Continuous ketone monitoring may provide early identification of DKA
A continuous ketone monitor sensor provided ketone level results similar to a ketone test strip during a 14-day period, according to a study published in the Journal of Diabetes Science and Technology.
The sensor, develop by Abbott, is similar in structure and dimensions to a continuous glucose monitor, but was modified to measure beta-hydroxybutyrate levels in the subcutaneous tissue and store the ketone signal in its memory for transfer to a receiver.
“Measuring urine or blood ketone levels using a strip-based technology has its limitations,” Shridhara Alva, PhD, senior director for clinical affairs at Abbott Diabetes Care, and colleagues wrote. “It provides episodic information that confirms an already ongoing ketosis or a diabetic ketoacidosis event. Early identification of production of ketones may warn of impending ketoacidosis that could reduce the complications of DKA and perhaps even prevent it.”
Researchers measured the in vitro sensitivity of the sensor by submerging 16 sensors in a solution of 100 mM of phosphate buffer at a temperature of 37°C. The stability of the sensor was assessed by submerging 16 sensors into phosphate buffer with 8 mM of ketone at 37°C for a period of 14 days.
For the clinical study, 12 volunteers (11 women; mean age, 32.3 years) were recruited at the Sansum Diabetes Research Institute in Santa Barbara, California. Participants maintained a low-carbohydrate, ketogenic diet throughout the study. Each participant had two sensors placed on the back of both upper arms and wore them for up to 14 days. Three sensors on each person were functional continuous ketone monitors, and one was a nonfunctional sensor measuring the in vivo background current. Participants performed eight daily finger-stick measurements with Precision Xtra ketone test strips. The test strip measurements were used for reference ketone readings.
Ketone sensor accurate over 14-day period
In the in vitro study, the sensors responded to changes in ketone concentration in a mean 228 seconds of adding ketone aliquots to the testing solution. The sensor signal was also stable, with an average daily signal loss of 0.15%, or 2.1% during a 14-day period.
In the clinical study, data were available for 31 of 36 ketone sensors and 11 of 12 background sensors. A total of 3,132 datapoints were collected during the study period, with 83.4% of the ketone sensor results coming within 0.225 mM of the reference measurements and 91.7% of the sensor results measuring within 0.3 mM of the reference. The overall mean absolute difference between the sensor and reference ketone concentrations was 0.129 mM.
“Expansion of sensing technology to analytes other than glucose will allow medical and lifestyle management of additional analytes of interest,” the researchers wrote. “Demonstration of feasibility of a ketone sensor is a significant step toward that goal. However, more work is necessary to evaluate the performance against independent plasma reference as well as demonstrate that these sensors will work effectively in conditions of DKA and in a wider dynamic range.”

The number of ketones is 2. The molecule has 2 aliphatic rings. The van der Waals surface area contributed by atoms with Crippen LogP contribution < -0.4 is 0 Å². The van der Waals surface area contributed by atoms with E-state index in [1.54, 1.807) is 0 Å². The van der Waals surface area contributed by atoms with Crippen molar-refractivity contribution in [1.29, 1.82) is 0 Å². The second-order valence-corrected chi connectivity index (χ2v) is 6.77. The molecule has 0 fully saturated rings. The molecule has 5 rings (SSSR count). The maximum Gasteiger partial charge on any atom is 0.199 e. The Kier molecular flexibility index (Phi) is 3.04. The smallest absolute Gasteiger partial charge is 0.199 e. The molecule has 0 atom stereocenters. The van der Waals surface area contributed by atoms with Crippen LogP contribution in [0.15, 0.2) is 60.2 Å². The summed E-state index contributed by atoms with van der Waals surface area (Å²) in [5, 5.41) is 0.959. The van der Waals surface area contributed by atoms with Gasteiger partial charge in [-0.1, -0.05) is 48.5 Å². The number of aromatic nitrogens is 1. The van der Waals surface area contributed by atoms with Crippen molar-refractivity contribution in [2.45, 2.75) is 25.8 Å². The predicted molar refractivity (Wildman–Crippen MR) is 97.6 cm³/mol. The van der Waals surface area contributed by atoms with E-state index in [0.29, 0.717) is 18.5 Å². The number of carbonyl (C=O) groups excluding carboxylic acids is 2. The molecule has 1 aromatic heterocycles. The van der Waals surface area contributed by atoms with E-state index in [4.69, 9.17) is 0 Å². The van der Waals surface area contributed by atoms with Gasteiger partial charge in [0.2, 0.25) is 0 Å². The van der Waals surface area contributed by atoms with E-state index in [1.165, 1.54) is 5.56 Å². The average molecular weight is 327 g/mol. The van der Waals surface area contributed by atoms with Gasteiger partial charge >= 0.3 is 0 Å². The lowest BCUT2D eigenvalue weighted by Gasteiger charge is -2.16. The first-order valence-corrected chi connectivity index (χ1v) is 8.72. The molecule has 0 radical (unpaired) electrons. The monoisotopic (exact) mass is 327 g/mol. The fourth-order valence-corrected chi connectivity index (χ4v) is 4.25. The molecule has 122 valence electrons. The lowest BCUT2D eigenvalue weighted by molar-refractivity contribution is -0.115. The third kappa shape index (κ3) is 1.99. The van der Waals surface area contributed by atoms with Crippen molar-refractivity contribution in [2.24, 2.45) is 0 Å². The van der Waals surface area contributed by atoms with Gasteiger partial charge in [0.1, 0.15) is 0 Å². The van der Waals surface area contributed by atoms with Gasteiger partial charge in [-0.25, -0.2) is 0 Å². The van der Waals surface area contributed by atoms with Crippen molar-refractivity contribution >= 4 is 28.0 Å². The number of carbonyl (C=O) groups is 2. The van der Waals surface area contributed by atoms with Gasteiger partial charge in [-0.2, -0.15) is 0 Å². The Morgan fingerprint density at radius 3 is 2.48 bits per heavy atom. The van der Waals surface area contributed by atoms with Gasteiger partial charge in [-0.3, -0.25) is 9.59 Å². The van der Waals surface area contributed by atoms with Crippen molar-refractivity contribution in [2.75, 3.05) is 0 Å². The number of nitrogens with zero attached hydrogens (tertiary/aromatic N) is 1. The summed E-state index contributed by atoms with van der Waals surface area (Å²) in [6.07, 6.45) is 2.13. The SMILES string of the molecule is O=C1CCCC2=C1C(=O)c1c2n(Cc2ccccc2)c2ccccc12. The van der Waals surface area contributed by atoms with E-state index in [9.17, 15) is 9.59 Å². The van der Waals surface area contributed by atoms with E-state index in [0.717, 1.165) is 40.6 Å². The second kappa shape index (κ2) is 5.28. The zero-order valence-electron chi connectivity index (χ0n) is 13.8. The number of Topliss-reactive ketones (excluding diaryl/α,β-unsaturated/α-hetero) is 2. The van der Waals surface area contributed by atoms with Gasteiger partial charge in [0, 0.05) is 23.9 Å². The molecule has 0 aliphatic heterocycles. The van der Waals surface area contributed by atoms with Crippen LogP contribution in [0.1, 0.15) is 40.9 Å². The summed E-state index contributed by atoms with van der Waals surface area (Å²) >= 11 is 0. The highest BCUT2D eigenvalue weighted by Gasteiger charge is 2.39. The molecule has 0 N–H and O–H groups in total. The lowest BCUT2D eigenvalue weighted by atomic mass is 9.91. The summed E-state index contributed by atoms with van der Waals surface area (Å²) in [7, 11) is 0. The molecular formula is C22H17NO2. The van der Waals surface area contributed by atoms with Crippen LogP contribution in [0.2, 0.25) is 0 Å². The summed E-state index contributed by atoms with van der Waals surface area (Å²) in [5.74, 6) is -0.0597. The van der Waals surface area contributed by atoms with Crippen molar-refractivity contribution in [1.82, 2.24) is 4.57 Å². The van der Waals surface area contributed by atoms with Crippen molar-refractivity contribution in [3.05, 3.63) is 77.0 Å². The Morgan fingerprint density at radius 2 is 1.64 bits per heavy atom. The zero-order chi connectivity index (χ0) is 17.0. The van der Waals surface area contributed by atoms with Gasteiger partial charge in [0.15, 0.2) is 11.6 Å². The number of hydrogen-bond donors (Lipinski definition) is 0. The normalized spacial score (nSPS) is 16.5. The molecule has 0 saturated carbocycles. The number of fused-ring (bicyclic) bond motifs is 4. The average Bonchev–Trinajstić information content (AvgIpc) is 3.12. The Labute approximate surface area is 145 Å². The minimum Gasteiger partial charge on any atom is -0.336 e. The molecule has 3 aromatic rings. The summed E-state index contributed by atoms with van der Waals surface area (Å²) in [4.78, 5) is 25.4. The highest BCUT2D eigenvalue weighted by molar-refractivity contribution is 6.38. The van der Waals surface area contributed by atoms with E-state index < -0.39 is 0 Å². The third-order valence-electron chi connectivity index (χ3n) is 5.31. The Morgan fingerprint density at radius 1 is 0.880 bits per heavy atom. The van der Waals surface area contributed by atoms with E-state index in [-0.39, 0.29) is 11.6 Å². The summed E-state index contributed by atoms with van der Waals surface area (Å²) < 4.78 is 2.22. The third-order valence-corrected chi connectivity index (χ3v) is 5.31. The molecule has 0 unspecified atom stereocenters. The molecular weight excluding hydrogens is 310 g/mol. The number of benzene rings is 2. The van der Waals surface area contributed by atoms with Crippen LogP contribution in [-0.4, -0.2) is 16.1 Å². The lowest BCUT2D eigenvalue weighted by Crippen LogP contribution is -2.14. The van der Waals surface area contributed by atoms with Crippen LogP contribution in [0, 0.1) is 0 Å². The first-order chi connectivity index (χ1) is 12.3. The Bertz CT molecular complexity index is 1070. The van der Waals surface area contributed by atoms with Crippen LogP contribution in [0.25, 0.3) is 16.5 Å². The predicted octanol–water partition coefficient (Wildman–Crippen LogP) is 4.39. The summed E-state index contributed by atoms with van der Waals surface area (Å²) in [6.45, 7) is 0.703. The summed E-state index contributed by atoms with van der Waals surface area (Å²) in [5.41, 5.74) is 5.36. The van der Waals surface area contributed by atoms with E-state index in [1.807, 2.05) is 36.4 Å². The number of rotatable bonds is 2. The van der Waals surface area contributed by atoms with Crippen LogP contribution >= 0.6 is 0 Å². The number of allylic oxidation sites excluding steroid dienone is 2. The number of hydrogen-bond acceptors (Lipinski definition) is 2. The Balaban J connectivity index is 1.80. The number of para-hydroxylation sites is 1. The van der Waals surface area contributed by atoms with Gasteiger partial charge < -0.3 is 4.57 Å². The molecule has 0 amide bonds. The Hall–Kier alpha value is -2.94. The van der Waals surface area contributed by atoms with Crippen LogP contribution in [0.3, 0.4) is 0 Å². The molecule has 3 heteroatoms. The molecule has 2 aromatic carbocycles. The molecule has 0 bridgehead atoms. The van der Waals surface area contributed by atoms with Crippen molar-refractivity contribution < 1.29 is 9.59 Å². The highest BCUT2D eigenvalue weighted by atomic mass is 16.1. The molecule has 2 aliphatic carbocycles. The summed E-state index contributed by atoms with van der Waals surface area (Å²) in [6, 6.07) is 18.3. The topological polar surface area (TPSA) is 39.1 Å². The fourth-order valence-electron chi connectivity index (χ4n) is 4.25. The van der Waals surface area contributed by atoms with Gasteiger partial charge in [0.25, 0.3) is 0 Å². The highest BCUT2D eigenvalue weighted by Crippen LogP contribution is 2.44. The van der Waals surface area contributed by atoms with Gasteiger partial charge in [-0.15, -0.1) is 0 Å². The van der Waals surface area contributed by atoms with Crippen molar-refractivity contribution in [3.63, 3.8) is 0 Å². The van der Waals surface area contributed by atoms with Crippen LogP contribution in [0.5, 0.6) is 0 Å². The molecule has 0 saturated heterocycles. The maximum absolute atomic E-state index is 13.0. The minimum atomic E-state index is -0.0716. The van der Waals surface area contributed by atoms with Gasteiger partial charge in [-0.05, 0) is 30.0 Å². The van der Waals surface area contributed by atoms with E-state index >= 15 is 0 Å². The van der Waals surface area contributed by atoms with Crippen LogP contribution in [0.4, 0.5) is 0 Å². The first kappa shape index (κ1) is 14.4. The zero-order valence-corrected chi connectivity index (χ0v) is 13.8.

Clinical implications for continuous ketone monitoring
In a related analysis article, David C. Klonoff, MD, medical director of the Diabetes Research Institute at Mills-Peninsula Medical Center in San Mateo, California, and colleagues said a continuous ketone monitor could provide several benefits for DKA prevention and management.
“If a person with early DKA can be warned that their ketone levels are rising or that they are above a dangerous threshold, then the person can seek immediate assistance from their physician or a nearby emergency room,” Klonoff told Healio. “Knowing that they are becoming ill with DKA can allow a person to seek assistance earlier than they might otherwise have, and in some cases before they even feel very sick. The earlier a person with DKA realizes they are ill and goes for treatment, the better their chances are for a safe recovery.”
The benefits of a continuous ketone monitor could extend outside of DKA as well. Klonoff said a ketone monitor may one day be integrated with a CGM or an insulin pump all on the same piece of hardware to provide a more detailed metabolic profile for the wearer. For people on a very low-carbohydrate diet, a continuous ketone monitor could allow wearers to monitor a rise in ketone level and how much their diet is affecting their metabolism.
“Additional testing will be needed to understand the most useful clinical scenarios to use this system,” Klonoff said. “For people with type 1 diabetes, I would like to see more data on how quickly ketone levels can rise to dangerous levels when no insulin is available and how quickly ketone levels can fall again down to safe levels when insulin is resupplied. I would also like to see how steeply the population’s incidence of DKA will fall if people who are at high risk of this problem were to wear a continuous ketone monitor.”
For more information:
David C. Klonoff, MD, can be reached at firstname.lastname@example.org.